Although it has been my most ardent and most predominant wish to
open my heart to the whole species, yet, Anna, I fear I have loved
thee alone! Absence, so far from expanding, appears to contract my
affections, too many of which centre in thy sweet form and excellent
virtues. The remedy I proposed is insufficient, and I begin to think
that matrimony alone can leave me master of sufficient freedom of
thought and action to turn the attention I ought to the rest of the
human race. Thou hast been with me in idea in the four corners of
the earth, by sea and by land, in dangers and in safety, in all
seasons, regions, and situations, and there is no sufficient reason
why those who are ever present in the spirit should be materially
separated. Thou hast only to say a word, to whisper a hope, to
breathe a wish, and I will throw myself a repentant truant at thy
feet and implore thy pity. When united, however, we will not lose
ourselves in the sordid and narrow paths of selfishness, but come
forth again in company to acquire a new and still more powerful hold
on this beautiful creation, of which, by this act, I acknowledge
thee to be the most divine portion.

"Dearest, dearest Anna, thine and the species',




If there was ever a happy fellow on earth it was myself when this
letter was written, sealed, and fairly despatched. The die was cast,
and I walked into the air a regenerated and an elastic being! Let
what might happen, I was sure of Anna. Her gentleness would calm my
irritability; her prudence temper my energies; her bland but
enduring affections soothe my soul. I felt at peace with all around
me, myself included, and I found a sweet assurance of the wisdom of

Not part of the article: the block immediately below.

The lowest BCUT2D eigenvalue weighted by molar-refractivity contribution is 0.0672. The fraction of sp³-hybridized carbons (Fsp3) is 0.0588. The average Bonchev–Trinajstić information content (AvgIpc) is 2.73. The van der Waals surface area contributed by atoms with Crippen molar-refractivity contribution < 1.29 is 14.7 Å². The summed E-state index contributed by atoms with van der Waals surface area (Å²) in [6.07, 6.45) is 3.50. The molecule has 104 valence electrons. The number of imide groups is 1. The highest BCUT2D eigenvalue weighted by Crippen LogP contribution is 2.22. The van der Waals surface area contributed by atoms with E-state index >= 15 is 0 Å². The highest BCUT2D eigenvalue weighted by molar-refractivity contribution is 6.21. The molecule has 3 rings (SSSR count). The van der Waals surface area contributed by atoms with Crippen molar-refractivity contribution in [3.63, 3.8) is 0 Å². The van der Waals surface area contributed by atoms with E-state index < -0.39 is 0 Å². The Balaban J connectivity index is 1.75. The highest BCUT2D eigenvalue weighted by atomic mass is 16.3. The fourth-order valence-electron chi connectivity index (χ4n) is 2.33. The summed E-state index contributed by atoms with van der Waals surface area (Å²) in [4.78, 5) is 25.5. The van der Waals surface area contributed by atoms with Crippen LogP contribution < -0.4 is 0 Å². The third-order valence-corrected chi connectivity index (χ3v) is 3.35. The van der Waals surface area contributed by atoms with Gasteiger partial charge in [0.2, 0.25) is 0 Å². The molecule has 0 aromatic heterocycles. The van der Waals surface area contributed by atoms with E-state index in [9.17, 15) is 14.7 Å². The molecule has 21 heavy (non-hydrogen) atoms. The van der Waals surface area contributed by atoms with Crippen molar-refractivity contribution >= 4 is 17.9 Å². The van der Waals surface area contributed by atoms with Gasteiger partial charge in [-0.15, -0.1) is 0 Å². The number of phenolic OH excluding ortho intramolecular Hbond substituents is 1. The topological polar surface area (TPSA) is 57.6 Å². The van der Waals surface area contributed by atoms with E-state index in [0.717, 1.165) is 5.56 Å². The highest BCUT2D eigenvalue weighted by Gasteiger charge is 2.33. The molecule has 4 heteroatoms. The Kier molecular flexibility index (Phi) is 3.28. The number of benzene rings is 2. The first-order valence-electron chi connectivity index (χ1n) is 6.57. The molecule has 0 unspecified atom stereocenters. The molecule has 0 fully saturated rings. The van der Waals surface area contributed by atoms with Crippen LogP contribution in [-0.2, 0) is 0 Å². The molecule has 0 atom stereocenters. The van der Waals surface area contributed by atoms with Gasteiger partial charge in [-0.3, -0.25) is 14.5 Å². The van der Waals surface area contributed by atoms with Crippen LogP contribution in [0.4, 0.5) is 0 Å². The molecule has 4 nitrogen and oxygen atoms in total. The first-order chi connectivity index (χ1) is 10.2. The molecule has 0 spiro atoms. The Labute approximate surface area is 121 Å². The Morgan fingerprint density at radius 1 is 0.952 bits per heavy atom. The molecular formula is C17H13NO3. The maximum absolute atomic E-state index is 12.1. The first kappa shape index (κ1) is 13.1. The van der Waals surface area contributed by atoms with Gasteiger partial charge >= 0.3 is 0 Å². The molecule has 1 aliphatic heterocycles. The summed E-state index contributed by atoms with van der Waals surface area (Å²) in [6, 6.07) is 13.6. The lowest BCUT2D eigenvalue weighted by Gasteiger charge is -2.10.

the step I had just taken in the expanding sentiment. If such were
my sensations now that every thought centred in Anna, what would
they not become when these personal transports were cooled by habit,
and nature was left to the action of the ordinary impulses! I began
to doubt of the infallibility of that part of my system which had
given me so much pain, and to incline to the new doctrine that by
concentration on particular parts we come most to love the whole. On
examination there was reason to question whether it was not on this
principle even that, as an especial landholder, I attained so great
an interest in my native island; for while I certainly did not own
the whole of Great Britain, I felt that I had a profound respect for
everything in it that was in any, even the most remote manner,
connected with my own particular possessions.

A week flew by in delightful anticipations. The happiness of this
short but heavenly period became so exciting, so exquisite, that I
was on the point of giving birth to an improvement on my theory (or
rather on the theory of the political economists and constitution-
mongers, for it is in fact theirs and not mine), when the answer of
Anna was received. If anticipation be a state of so much happiness--
happiness being the great pursuit of man--why not invent a purely
probationary condition of society?--why not change its elementary
features from positive to anticipating interests, which would give
more zest to life, and bestow felicity unimpaired by the dross of
realities? I had determined to carry out this principle in practice
by an experiment, and left the hotel to order an agent to advertise,
and to enter into a treaty or two, for some new investments (without
the smallest intention of bringing them to a conclusion), when the
porter delivered me the ardently expected letter. I never knew what
would be the effect of taking a stake in society by anticipation,
therefore; the contents of Anna's missive driving every subject that